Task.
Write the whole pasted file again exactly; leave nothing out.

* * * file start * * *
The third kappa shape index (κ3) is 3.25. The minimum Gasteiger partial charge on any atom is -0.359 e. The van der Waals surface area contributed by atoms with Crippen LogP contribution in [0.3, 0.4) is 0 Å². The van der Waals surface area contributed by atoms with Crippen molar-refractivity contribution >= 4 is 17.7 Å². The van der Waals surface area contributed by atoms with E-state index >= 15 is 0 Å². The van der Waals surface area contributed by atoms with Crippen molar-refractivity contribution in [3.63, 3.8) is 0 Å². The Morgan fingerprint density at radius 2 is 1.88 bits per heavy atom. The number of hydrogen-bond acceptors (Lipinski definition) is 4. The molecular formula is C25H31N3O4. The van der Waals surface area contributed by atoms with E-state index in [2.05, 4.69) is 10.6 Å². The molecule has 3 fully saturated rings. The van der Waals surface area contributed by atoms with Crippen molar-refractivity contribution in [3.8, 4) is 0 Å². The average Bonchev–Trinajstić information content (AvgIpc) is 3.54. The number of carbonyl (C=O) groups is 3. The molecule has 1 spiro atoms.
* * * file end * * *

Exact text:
The third kappa shape index (κ3) is 3.25. The minimum Gasteiger partial charge on any atom is -0.359 e. The van der Waals surface area contributed by atoms with Crippen LogP contribution in [0.3, 0.4) is 0 Å². The van der Waals surface area contributed by atoms with Crippen molar-refractivity contribution >= 4 is 17.7 Å². The van der Waals surface area contributed by atoms with E-state index >= 15 is 0 Å². The van der Waals surface area contributed by atoms with Crippen molar-refractivity contribution in [3.63, 3.8) is 0 Å². The Morgan fingerprint density at radius 2 is 1.88 bits per heavy atom. The number of hydrogen-bond acceptors (Lipinski definition) is 4. The molecular formula is C25H31N3O4. The van der Waals surface area contributed by atoms with E-state index in [2.05, 4.69) is 10.6 Å². The molecule has 3 fully saturated rings. The van der Waals surface area contributed by atoms with Crippen molar-refractivity contribution in [3.8, 4) is 0 Å². The average Bonchev–Trinajstić information content (AvgIpc) is 3.54. The number of carbonyl (C=O) groups is 3. The molecule has 1 spiro atoms.